As the WWW has become almost a necessity in many people’s lives, it has also become part of the problem. As search engines like Google have become extremely popular they have also become part of the problem. They may increase the gross or total amount of communication in a person’s life, but often interfere with what can be called the net , meaning profitable, communication, the amount of information that is actually absorbed and used. It was actually easier to reach out and find people to discuss things with before there was more people than content on the net, so it was easier to catch people. Now a vast amount of the valuable information on the web pages are lost in a sea of information which is even beyond Google’s ability to index. I use the play on words Net Net Bandwidth as opposed to Gross Net Bandwidth to describe the continually shrinking signal to noise ratio on the Internet and more importantly on the Social Network.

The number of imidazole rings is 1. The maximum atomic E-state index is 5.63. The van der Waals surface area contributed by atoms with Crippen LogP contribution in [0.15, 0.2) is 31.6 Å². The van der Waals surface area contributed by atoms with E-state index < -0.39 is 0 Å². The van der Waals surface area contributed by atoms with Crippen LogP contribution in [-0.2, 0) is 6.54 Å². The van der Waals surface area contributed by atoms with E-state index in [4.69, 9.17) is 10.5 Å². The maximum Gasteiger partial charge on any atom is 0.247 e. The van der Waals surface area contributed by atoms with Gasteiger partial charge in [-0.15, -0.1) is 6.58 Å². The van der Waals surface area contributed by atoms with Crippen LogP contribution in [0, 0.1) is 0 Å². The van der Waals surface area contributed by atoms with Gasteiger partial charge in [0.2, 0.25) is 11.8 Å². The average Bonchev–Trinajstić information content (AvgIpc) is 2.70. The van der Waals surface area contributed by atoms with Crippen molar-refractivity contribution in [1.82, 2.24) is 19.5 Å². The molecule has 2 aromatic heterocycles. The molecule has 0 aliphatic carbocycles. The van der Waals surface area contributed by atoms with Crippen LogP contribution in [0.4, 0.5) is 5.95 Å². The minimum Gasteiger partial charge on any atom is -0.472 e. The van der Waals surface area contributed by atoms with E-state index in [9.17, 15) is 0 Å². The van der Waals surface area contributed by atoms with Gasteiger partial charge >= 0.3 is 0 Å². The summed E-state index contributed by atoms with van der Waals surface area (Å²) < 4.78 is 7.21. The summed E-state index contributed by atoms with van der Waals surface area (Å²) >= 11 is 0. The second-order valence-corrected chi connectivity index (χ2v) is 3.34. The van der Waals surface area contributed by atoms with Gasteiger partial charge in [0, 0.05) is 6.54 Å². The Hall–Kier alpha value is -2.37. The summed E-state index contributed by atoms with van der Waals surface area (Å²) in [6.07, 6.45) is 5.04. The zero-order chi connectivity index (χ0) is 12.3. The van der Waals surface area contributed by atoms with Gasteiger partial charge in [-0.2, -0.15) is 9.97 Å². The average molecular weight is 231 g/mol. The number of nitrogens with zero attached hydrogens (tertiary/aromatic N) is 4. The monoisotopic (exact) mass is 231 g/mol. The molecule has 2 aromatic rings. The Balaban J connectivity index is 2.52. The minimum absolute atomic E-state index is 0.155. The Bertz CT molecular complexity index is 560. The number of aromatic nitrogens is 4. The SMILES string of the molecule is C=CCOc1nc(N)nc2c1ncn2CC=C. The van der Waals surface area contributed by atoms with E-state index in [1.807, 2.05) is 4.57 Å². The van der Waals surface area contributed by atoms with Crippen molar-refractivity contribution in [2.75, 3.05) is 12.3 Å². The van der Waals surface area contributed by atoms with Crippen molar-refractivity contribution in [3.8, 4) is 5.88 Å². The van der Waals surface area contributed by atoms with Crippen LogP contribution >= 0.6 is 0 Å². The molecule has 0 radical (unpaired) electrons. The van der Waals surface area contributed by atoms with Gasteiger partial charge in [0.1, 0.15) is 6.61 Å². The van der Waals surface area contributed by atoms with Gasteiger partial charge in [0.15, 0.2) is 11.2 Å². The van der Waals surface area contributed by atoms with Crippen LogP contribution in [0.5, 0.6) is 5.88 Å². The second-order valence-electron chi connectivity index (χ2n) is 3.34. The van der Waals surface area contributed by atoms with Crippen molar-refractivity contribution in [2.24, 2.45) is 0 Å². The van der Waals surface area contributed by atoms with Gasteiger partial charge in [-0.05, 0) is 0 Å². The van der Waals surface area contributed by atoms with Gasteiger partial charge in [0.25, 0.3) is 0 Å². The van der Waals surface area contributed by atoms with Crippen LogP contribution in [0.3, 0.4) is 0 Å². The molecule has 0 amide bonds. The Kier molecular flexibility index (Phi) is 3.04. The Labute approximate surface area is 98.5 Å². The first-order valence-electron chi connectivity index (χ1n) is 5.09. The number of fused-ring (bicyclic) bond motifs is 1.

Since the web begain there has usually been a social technology page somewhere on it, in one or the other of my registered domains. I have let some of these domains lapse because of lack of interest. It is only recently that people have started to understand the term Social Technology and what that technology can be used for. But it is just not understood. Even the self-proclaimed experts on the subject seem to miss some vital points. For example, I have estimated and feel strongly that one needs the best person from a pool of a million candidates to be a best friend or lover. It is just not possible to find someone like that with current social technology. Any attempt to do so seems to stand up against an impenetrable barrier , the mass of other individuals who might be the right person, seem to be the right person, or draw one away from the quest for the right person.